Monday, August 16, 2010

Is the Internet Changing the Way We Think?

This question is not about ideological shifts in the "I changed my mind about ____" sense. It is about neuroplasticity, the morphing of the physical brain into something different and therefore capable of certain new tasks and incapable of certain old, familiar tasks. Nicholas Carr's The Shallows is the book a lot of the discussion is now orbiting around. At some people were asked their opinion of Carr's thesis, in the form of the question: Is the Internet changing the way we think? Here are the central points from each response.

Sarah Churchwell, academic and critic
  • It seems unlikely that the Internet is changing our brains. [Maybe it should be said this way: Our brains are morphing so as to wield the Internet.]
  • Changing our habits of thinking is not the same as changing our brains. (I think Churchwell does not understand Carr's point. This is not about thinking differently. With my brain in the current shape it is in I can think differently about things. But in the acquiring of a different skill set my brain is physically morphed in the process of acquisition.]
  • The following quote shows me that Churchwell misses Carr's point. She writes: "We've all read the jeremiads that the internet sounds the death knell of reading, but people read online constantly – we just call it surfing now. [Carr's point here is that different neural skills are needed to "read online constantly.] What they are reading is changing, often for the worse; but it is also true that the internet increasingly provides a treasure trove of rare books, documents and images, and as long as we have free access to it, then the internet can certainly be a force for education and wisdom, and not just for lies, damned lies, and false statistics."
Naomi Alderman, novelist
  • If we were cows our brains would not change very much, if at all. "But I'm not a cow, I'm a person, and therefore pretty much everything I come into contact with can change my brain."
  • Alderman misses what Carr is saying big-time. She writes: "No single medium will ever give our brains all possible forms of nourishment." She says more about what we take in to the brain. But that's not at all what Carr's book is about. It's not an issue of the brain being "nourished." It's about the brain being morphed, not by what it's being fed, but by the "medium" it's being dished out in.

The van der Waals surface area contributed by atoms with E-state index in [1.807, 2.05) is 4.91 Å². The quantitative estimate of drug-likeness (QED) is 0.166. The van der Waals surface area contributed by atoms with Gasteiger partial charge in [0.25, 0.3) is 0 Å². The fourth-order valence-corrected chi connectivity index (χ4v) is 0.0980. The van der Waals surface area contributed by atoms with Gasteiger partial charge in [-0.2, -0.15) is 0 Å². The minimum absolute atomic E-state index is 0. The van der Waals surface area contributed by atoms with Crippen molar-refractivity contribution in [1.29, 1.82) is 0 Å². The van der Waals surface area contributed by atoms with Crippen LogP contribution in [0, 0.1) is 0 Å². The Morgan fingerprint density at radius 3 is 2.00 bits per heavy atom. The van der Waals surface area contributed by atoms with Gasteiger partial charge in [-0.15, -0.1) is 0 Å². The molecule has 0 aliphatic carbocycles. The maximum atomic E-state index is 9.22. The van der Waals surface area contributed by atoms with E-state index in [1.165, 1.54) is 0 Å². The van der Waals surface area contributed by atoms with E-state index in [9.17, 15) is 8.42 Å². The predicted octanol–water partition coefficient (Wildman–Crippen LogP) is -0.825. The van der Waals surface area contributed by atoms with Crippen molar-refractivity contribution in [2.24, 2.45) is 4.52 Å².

Ed Bullmore, psychiatrist

  • Bullmore does not critique Carr but rather claims that the physical brain and the internet are quite alike. "Both the internet and the brain have a wiring diagram dominated by a relatively few, very highly connected nodes or hubs; and both can be subdivided into a number of functionally specialised families or modules of nodes. It may seem remarkable, given the obvious differences between the internet and the brain in many ways, that they should share so many high-level design features." [But which brain, at what point of history, in what culture?]
Geoff Dyer, writer

  • Dyer doesn't respond to the question, but simply praises the Internet for its ability to hunt down data that previously would have consumed hours.
Colin Blakemore, neurobiologist
  • I'm disappointed that a neurobiologist would not get at the heart of our question. Blakemore writes: "At its best, the internet is no threat to our minds. It is another liberating extension of them, as significant as books, the abacus, the pocket calculator or the Sinclair Z80. Just as each of those leaps of technology could be (and were) put to bad use, we should be concerned about the potentially addictive, corrupting and radicalising influence of the internet." [The issue is not whether the Internet is an extension of our mind, but whether or not it is morphing our minds.]
Ian Goodyer, psychiatrist
  • Goodyer writes: "Do [various] environments change the brain? Well, they could and probably do in evolutionary time." Yay! Goodyer is going after the question. Bravo!
  • "The evidence that the internet has a deleterious effect on the brain is zero." WAAA! The question is about change and neuroplasticity, not morality. Carr's text is remarkably non-judgmental re. the Internet's effect on the brain. (Although the title, The "Shallows," sends off vibes of badness.)
  • Read the rest of what Goodyer says, and you'll see he doesn't go fort the question, though his first sentences looked promising. 
Maryanne Wolf, cognitive neuroscientist
  • Wolf has a handle on the question.
  • Her answer is: Yes.
  • She writes: "For me, the essential question has become: how well will we preserve the critical capacities of the present expert reading brain as we move to the digital reading brain of the next generation? Will the youngest members of our species develop their capacities for the deepest forms of thought while reading or will they become a culture of very different readers – with some children so inured to a surfeit of information that they have neither the time nor the motivation to go beyond superficial decoding?" [Wolf thus shows herself in sync with Carr's concerns.]